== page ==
U.S. coach Jill Ellis said Wambach will get the start Wednesday against China here in New Orleans. Adrenaline will have to carry Wambach through, somehow. Last week in Honolulu, before Wambach and her teammates defiantly refused to play on the horrible Aloha Stadium astroturf and dramatically canceled that Victory Tour match, Wambach called herself "old." She joked with U.S. national team trainers after practice, her 5-foot-11 frame slumped on a bench.
"Is this what it’s like, wondering what to do every day for the rest of your life?” Wambach said, joking. And it’s true: This retirement party for Wambach has been a long time coming.
When the U.S. lost to Japan in the 2011 Women’s World Cup finals, Wambach and U.S. Soccer Federation president Sunil Gulati stood together at baggage claim. Gulati told Wambach that she must come back, she must try one more time.
That’s why, when the whistle blew on July 5, 2015, and the U.S. women’s national soccer team had won its first Women’s World Cup in 16 years, Wambach knew she was done. The entire scene was in slow motion, like the end of an epic movie, especially for Wambach. Japan players trudged off the field heads down and Wambach was on her knees in the middle of B.C. Place field. Her clenched fists were raised, the look on her face was both ecstatic and exhausted.
Five long months later — after a 10-game Victory Tour slog has sapped the celebration right out of women’s soccer — Wambach is finally going to play her official last match. But the transition for Wambach — and the U.S. women’s national team — has already taken place.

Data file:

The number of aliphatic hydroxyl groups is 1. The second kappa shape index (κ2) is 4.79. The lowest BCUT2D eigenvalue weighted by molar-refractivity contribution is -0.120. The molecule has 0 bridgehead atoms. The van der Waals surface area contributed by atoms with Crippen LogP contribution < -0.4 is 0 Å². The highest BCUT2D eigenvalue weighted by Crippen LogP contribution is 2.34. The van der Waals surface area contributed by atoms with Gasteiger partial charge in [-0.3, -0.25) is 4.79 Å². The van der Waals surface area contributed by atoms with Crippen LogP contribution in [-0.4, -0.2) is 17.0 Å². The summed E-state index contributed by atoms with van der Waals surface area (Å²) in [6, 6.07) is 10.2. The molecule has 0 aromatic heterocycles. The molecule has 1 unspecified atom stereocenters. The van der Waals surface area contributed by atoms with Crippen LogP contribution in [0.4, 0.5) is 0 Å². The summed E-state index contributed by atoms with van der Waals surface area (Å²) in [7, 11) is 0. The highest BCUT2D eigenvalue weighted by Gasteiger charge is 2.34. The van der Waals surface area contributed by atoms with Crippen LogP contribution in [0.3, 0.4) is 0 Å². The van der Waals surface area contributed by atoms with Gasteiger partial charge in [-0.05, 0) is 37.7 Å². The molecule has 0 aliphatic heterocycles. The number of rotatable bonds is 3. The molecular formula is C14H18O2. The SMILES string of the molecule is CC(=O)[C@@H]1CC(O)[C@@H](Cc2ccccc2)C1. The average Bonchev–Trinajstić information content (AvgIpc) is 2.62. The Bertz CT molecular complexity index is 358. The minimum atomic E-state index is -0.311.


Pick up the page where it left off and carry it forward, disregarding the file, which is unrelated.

During the 2015 Women’s World Cup, Wambach’s role as the focal point of the U.S. offense came to an end. What had long been anticipated — that the propensity for the Americans to use the longball and depend on Wambach to finish the play with her head — came true.
In group play in Canada, Wambach said the artificial turf spooked her into not playing full out. But deep down, she knew that something had changed in her. Had she ever played with doubt before? The U.S. had to change course and Wambach went from being a starter in three games to coming off the bench in four Women’s World Cup matches. It was Lloyd and the overdue switch of attack tactics that accounted for the U.S. victories over China, Germany and Japan in the knockout rounds.
In the Victory Parade in New York City and on the road across America, Lloyd was the face of the U.S. national team. As the U.S. runs through this Victory Tour and starts aiming toward Olympic qualifying, Morgan is getting used to playing without her friend and mentor up top. Ellis has called up Crystal Dunn, a high-impact player who is ready for her turn. Lindsay Horan has come back from France to show what she can do.
I’m going to do anything I can do, whether that’s being part of FIFA or creating some sort of movement that can actually impart real equality across all lines.
Abby Wambach, on her future after soccer.
The U.S. national team roster is being shuffled and reshaped. Lauren Holiday is gone. So is Shannon Boxx and Lori Chalupny. Wambach waited until October to finally tell her teammates Dec. 16, 2015, will be her final game ever. She didn’t want her retirement to overshadow the team or her teammates. But the time has come.
Wambach will retire while wearing that coveted third star on her U.S. national team jersey. She will do so knowing she left it all on the field. She will also do so knowing that her greatest role in sports, and in life, is very likely ahead of her.